International travel to Vietnam more than tripled between 2010 and 2018 to over 15.5 million
It might not be the most popular destination in Asia or in the world just yet, but Vietnam has been one of the world’s fastest-growing tourist destinations over the last couple of years. No wonder there since Vietnam’s heritage offers truly spectacular sights. It features 3,000 km of coastline, scenic rock formations, rich culture and history, and so much more.
The overall figures reveal that the numbers of international travellers to the Southeast Asian country have increased three-fold since 2010, from some five million to 15.5 million in 2018. Compared to 2017, the numbers for 2018 are up by 2.7 million.
The latest figures show that the majority of international visitors to Vietnam prefer travelling by plane, followed by ground and sea transportation.
February’s runner-up was Europe. Although, with the estimated 228,986 international arrivals, it fell far behind Asia.
Vietnam’s growth in revenue reflects the significant influx of global travellers. In 2018, it reached $26.75 billion (620₫ trillion), which is up $4.75 billion (110₫ trillion) compared to 2017 — or about one fifth higher than the year before.
Vietnam is increasingly more popular among Chinese travellers
These days, Vietnam is appearing more often on the radar of Chinese travellers. Bookings for travelling to Vietnam are even higher than those for Thailand, which is still one of the most popular destinations for Chinese travellers.
The numbers in 2018 were 27 per cent higher than in 2017. The average growth over the past four years has been 35 per cent looking at February.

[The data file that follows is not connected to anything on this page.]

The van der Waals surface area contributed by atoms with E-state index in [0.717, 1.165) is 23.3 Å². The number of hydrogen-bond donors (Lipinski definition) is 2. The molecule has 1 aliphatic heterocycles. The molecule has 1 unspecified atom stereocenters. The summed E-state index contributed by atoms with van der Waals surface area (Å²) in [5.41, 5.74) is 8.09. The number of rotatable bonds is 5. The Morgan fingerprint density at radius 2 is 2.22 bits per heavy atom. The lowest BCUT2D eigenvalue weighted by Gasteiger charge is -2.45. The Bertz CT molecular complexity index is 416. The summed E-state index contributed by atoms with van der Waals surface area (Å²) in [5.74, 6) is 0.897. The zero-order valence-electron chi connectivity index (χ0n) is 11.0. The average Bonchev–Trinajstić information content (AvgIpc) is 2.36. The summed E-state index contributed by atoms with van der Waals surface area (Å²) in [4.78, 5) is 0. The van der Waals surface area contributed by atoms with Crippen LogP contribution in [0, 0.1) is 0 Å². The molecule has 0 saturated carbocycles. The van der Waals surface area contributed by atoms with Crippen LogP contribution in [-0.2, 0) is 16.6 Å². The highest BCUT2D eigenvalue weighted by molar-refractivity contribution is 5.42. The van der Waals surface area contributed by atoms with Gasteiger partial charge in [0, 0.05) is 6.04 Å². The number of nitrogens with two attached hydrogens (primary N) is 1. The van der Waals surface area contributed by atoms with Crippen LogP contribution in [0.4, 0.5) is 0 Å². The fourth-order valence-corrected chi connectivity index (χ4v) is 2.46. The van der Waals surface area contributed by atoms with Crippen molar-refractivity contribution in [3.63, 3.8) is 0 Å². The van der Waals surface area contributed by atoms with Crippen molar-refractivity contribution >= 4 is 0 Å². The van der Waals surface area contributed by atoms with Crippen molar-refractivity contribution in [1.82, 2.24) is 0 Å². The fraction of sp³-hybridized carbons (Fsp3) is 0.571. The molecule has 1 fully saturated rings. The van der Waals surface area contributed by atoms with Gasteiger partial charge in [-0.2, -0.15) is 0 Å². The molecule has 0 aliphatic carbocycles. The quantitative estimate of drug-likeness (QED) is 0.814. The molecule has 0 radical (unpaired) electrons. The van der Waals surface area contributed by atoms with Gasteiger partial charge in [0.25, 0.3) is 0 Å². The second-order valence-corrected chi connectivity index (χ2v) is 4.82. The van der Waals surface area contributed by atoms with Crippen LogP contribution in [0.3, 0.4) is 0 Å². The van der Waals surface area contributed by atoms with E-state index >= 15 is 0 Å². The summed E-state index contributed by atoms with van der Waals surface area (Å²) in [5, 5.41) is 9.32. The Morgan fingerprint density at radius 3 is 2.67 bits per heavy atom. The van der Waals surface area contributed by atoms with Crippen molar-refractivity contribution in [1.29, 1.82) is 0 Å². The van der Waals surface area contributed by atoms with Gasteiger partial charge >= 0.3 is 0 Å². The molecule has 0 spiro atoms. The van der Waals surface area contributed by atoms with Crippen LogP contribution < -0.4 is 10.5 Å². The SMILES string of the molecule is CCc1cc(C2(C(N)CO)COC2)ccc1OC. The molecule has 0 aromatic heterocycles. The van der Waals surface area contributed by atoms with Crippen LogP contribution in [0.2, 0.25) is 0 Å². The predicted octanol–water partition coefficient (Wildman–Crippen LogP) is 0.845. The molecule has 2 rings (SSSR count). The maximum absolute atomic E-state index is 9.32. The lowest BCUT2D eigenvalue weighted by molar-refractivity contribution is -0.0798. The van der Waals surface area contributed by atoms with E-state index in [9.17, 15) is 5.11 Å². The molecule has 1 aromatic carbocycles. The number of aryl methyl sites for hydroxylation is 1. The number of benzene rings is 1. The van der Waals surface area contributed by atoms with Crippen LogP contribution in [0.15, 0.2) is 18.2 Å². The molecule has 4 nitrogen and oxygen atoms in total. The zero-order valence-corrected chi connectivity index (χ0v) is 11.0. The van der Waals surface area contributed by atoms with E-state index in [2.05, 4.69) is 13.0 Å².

Currently, there are 30 Chinese cities with services to Vietnam, compared to 26 two years ago. The number of routes has grown from 53 to 64 over a period of 12 months since January 2017.
Furthermore, Chinese passport holders no longer need to apply for a visa prior to leaving for the country. They can simply get a visa-on-arrival in Vietnam.
The two go-to destinations for Chinese travellers are Ho Chi Minh City, formerly Saigon, in the south of the country, and the capital city of Hanoi in the north. Vietnam’s beach resorts are gaining popularity as well.
Vietnam in danger of overtourism
In recent years, some Southeast Asian countries have been so popular that overtourism is now an everyday struggle. Vietnam’s following the footsteps of other crowded areas within the region and might become yet another victim of the phenomenon.
Phu Quoc, one of the up-and-coming islands at the southern tip of Vietnam, opened its international airport only seven years ago and already faces tourist overcrowding. It probably does not help the situation that the island welcomes international travellers to stay for up to 30 days without having to obtain a visa.
Another destination that is popular among both domestic and international visitors are the Ha Long Bay’s rocky islets. Ha Long is located in the north of the country, on the coast to the east of Hanoi. Vietnam has recently opened a new airport there — Van Don International Airport. The new travel hub considerably cuts travel time to Ha Long Bay for overseas visitors.
Already back in 2012, travel journalist, Mary O’Brien, wrote that “the reality behind the picture-postcard views is worrying”.
“When I visited […] our boat was surrounded by container vessels. The beaches near docks and piers are often strewn with rubbish and travel sites have noted complaints from visitors about pollution,” she added.
If unregulated tourism to the country continues, soon international travellers might have nothing left to visit.